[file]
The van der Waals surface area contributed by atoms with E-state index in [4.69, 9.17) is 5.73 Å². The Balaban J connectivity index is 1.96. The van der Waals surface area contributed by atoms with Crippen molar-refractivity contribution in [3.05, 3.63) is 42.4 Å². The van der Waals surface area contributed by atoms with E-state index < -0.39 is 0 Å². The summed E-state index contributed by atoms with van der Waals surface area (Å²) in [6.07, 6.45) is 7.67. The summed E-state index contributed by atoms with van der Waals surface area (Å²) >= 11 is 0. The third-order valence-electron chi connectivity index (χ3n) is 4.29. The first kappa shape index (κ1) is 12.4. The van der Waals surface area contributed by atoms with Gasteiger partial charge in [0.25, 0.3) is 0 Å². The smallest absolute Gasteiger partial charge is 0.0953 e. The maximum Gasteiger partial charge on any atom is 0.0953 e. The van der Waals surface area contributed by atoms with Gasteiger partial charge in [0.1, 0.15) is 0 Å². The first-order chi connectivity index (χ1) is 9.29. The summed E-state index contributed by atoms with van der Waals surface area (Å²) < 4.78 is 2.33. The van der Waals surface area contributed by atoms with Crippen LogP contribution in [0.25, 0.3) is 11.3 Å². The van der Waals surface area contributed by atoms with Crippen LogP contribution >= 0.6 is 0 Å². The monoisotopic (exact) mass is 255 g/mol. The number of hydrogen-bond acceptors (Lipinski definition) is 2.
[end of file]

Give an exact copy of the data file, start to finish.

The van der Waals surface area contributed by atoms with E-state index in [4.69, 9.17) is 5.73 Å². The Balaban J connectivity index is 1.96. The van der Waals surface area contributed by atoms with Crippen molar-refractivity contribution in [3.05, 3.63) is 42.4 Å². The van der Waals surface area contributed by atoms with E-state index < -0.39 is 0 Å². The summed E-state index contributed by atoms with van der Waals surface area (Å²) in [6.07, 6.45) is 7.67. The summed E-state index contributed by atoms with van der Waals surface area (Å²) >= 11 is 0. The third-order valence-electron chi connectivity index (χ3n) is 4.29. The first kappa shape index (κ1) is 12.4. The van der Waals surface area contributed by atoms with Gasteiger partial charge in [0.25, 0.3) is 0 Å². The smallest absolute Gasteiger partial charge is 0.0953 e. The maximum Gasteiger partial charge on any atom is 0.0953 e. The van der Waals surface area contributed by atoms with Gasteiger partial charge in [0.1, 0.15) is 0 Å². The first-order chi connectivity index (χ1) is 9.29. The summed E-state index contributed by atoms with van der Waals surface area (Å²) < 4.78 is 2.33. The van der Waals surface area contributed by atoms with Crippen LogP contribution in [0.25, 0.3) is 11.3 Å². The van der Waals surface area contributed by atoms with Crippen LogP contribution >= 0.6 is 0 Å². The monoisotopic (exact) mass is 255 g/mol. The number of hydrogen-bond acceptors (Lipinski definition) is 2.